SAMANA, Dominican Republic – A tropical storm (search) once again, Jeanne headed for the Bahamas (search) on Saturday after rampaging through the Dominican Republic. Forecasters said it was too soon to predict if the storm would hit the United States.
Blamed for at least eight deaths, Jeanne had lost strength even as it drove thousands of Dominicans from their homes. But late Friday, a few hours after being downgraded to a tropical depression when its winds dipped below 39 mph, it strengthened again into a tropical storm.
The storm stalled over the Dominican Republic (search) after coming ashore Thursday as a hurricane, with winds near 80 mph. It raged through Puerto Rico on Wednesday, dumping up to two feet of rain, flooding hundreds of homes and downing power lines.
The storm was on course to hit the Bahamas late Saturday, and Brian Jarvinen at the National Hurricane Center in Miami said Florida wasn't "out of the woods yet."
The storm killed five people in the Dominican Republic on Friday, said Juan Luis German, spokesman for the National Emergency Committee.
Two people were swept away by rivers; one man was killed by a falling tree; another had a heart attack and couldn't reach the hospital; and a man on a motorcycle died when winds slammed him into a telephone pole. A baby also died Thursday in a landslide.
Two people died Wednesday in Puerto Rico, where rain was still falling Saturday morning. Half the island's 4 million residents were without running water for a fourth day, and 70 percent were without electricity.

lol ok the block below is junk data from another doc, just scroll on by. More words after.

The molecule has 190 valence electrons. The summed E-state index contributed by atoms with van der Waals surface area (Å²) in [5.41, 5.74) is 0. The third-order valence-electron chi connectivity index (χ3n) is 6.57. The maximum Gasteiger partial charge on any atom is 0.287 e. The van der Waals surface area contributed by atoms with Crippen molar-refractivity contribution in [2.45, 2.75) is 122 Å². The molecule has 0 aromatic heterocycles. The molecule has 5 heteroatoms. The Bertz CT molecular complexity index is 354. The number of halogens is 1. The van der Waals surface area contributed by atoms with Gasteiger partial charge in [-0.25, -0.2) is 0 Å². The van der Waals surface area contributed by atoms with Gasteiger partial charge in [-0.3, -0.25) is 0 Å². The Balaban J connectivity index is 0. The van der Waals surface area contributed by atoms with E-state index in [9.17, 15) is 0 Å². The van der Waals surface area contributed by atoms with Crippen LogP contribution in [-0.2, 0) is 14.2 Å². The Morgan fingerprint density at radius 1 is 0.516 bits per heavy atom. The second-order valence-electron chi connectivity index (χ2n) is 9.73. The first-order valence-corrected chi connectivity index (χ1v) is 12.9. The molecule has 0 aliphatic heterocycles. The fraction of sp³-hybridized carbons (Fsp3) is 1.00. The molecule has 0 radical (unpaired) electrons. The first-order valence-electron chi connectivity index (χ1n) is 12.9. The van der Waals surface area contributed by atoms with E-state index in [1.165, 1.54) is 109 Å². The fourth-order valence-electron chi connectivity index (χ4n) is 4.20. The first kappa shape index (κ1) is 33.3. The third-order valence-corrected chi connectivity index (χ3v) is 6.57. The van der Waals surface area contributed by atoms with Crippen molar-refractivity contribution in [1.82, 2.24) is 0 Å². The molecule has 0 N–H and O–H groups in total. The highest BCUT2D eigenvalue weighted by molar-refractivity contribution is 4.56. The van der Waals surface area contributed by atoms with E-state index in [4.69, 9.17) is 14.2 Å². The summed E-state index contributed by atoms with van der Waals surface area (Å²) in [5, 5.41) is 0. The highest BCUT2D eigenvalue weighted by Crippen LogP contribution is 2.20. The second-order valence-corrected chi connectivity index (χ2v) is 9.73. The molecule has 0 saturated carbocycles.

President Bush declared the U.S. territory a disaster zone on Friday, responding to Gov. Sila Calderon's plea for aid. Calderon said the agriculture industry's losses were estimated at $100 million.
In the Dominican, thousands were stranded on rooftops of flooded homes in San Pedro de Macoris, where the River Soco burst its banks. Authorities used helicopters and jeeps to rescue the people in the northeastern fishing town, birthplace of baseball star Sammy Sosa.
In Samana, a north-coast Dominican town popular with European tourists, people felt hurricane-force gusts driving horizontal sheets of rain. Jeanne tore off dozens of roofs in the town and brought down some concrete walls.
"My house is made of wood so I know it can't hold up to these winds," said Amanda Cibel, 23, who had fled to a shelter in Samana. "It's going to be terrible to go home and find nothing."
More than 8,200 people were evacuated and took refuge in shelters set up in schools and churches, officials said.
"I've seen strong storms but never like this," said Elizabeth Javier, 12, standing where her family's living room used to be. The storm demolished one wall and the entire roof.
At 11 a.m. EDT, Jeanne was near Great Inagua Island in the southeast Bahamas. It was moving north-northwest around 7 mph with maximum sustained winds near 50 mph.
A tropical storm warning was in effect for the southeastern Bahamas.
Far out at sea, the 11th named storm of a busy Atlantic hurricane season formed. Hurricane Karl posed no immediate threat to land, forecasters said.